The endline survey results also indicated that 100% of intervention households reported effectively boiling their water for drinking compared to only 41% of control households.  Household reported use of improved toilet facilities improved from 47% at baseline to 89% at endline in the intervention areas. Ninety-five percent of respondents in the intervention groups reported washing their hands with clean water and soap at three out of five critical handwashing moments, compared to only 45% of those in the control groups, indicating that the model may have had an impact on improving reported hygiene practices in homes.

The results of the endline survey indicated that, for the majority of respondents, fathers supported child and family nutrition in their household and accompanied their spouses for antenatal check-ups four times during pregnancy. The fathers’ prioritisation of their children’s nutrition was indicated by a large increase in the reporting of fathers allocating funds to buy food from 59% to 82% in the intervention villages. The ‘meaningful support’ of husbands towards nutrition for their lactating and pregnant wives increased to 87% (endline) from 51% (baseline), including the provision of animal source foods. Meaningful support was measured by the level of attendance of husbands to antenatal visits which included nutrition counselling.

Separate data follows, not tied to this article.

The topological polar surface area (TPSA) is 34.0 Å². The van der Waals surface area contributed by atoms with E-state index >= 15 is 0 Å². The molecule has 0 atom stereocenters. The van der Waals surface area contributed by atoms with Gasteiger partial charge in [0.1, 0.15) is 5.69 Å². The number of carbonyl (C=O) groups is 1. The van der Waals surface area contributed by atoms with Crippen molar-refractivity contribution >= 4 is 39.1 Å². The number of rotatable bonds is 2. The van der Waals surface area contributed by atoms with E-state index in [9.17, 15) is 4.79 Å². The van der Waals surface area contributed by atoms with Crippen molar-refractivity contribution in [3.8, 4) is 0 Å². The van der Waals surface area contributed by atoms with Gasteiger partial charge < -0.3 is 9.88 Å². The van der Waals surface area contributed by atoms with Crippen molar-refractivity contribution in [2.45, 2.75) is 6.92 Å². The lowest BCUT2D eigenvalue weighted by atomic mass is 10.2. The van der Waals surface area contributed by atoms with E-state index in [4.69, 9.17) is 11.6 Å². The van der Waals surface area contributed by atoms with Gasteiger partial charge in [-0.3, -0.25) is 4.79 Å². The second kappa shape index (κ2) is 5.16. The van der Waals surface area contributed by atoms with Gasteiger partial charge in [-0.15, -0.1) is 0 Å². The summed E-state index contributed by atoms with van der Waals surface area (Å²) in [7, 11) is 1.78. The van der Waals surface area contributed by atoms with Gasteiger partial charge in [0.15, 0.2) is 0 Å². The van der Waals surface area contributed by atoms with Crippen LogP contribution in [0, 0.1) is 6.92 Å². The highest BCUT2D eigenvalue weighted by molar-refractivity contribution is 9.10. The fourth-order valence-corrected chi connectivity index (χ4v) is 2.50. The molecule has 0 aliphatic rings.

The engagement and empowerment of community members within the design of the peer-to-peer intervention showed that he/she can be a positive agent of change in the community. For instance, Monique Muhawenimana, one of the peer supporters in Nyamagabe District noted, “I was happy to be selected as a peer. Since we have been involved throughout the process, I feel confident and empowered to help my fellow mothers to prepare nutritious food for their children like how have been doing for my children. I will continue to be an important member of the community even after the project phase out.”


The peer-to-peer model was a new approach in Rwanda and it took some time for the partners to understand and embrace it. This was addressed through consistent engagement and trainings.